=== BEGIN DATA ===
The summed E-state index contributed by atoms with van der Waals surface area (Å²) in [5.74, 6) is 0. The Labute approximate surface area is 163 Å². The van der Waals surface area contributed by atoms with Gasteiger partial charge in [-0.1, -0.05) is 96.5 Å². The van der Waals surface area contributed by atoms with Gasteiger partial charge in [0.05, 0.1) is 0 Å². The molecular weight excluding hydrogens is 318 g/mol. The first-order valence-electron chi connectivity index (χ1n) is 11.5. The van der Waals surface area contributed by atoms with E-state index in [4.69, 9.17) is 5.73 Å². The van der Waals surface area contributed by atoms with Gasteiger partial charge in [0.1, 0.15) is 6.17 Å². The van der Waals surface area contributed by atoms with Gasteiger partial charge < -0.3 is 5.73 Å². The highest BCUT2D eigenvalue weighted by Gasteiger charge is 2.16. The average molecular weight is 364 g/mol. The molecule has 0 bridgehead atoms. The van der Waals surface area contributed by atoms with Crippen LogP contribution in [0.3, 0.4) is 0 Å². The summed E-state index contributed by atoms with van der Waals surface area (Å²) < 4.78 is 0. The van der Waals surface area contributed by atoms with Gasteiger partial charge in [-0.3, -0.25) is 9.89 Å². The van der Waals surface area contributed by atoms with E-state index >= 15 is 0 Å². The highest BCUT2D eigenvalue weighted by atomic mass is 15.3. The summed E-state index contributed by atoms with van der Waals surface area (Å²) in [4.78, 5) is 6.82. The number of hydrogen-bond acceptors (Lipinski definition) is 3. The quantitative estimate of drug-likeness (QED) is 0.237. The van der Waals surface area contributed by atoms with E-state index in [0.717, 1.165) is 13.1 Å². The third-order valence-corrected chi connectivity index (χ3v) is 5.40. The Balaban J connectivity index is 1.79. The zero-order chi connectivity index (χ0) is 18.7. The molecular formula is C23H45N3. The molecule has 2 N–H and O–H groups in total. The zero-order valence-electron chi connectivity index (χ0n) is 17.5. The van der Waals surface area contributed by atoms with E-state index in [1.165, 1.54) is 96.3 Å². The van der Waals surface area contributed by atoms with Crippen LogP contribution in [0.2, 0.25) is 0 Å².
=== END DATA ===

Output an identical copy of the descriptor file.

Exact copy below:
The summed E-state index contributed by atoms with van der Waals surface area (Å²) in [5.74, 6) is 0. The Labute approximate surface area is 163 Å². The van der Waals surface area contributed by atoms with Gasteiger partial charge in [-0.1, -0.05) is 96.5 Å². The van der Waals surface area contributed by atoms with Gasteiger partial charge in [0.05, 0.1) is 0 Å². The molecular weight excluding hydrogens is 318 g/mol. The first-order valence-electron chi connectivity index (χ1n) is 11.5. The van der Waals surface area contributed by atoms with E-state index in [4.69, 9.17) is 5.73 Å². The van der Waals surface area contributed by atoms with Gasteiger partial charge in [0.1, 0.15) is 6.17 Å². The van der Waals surface area contributed by atoms with Gasteiger partial charge < -0.3 is 5.73 Å². The highest BCUT2D eigenvalue weighted by Gasteiger charge is 2.16. The average molecular weight is 364 g/mol. The molecule has 0 bridgehead atoms. The van der Waals surface area contributed by atoms with Crippen LogP contribution in [0.3, 0.4) is 0 Å². The summed E-state index contributed by atoms with van der Waals surface area (Å²) < 4.78 is 0. The van der Waals surface area contributed by atoms with Gasteiger partial charge in [-0.3, -0.25) is 9.89 Å². The van der Waals surface area contributed by atoms with E-state index >= 15 is 0 Å². The highest BCUT2D eigenvalue weighted by atomic mass is 15.3. The summed E-state index contributed by atoms with van der Waals surface area (Å²) in [4.78, 5) is 6.82. The number of hydrogen-bond acceptors (Lipinski definition) is 3. The quantitative estimate of drug-likeness (QED) is 0.237. The van der Waals surface area contributed by atoms with E-state index in [0.717, 1.165) is 13.1 Å². The third-order valence-corrected chi connectivity index (χ3v) is 5.40. The Balaban J connectivity index is 1.79. The zero-order chi connectivity index (χ0) is 18.7. The molecular formula is C23H45N3. The molecule has 2 N–H and O–H groups in total. The zero-order valence-electron chi connectivity index (χ0n) is 17.5. The van der Waals surface area contributed by atoms with E-state index in [1.165, 1.54) is 96.3 Å². The van der Waals surface area contributed by atoms with Crippen LogP contribution in [0.2, 0.25) is 0 Å².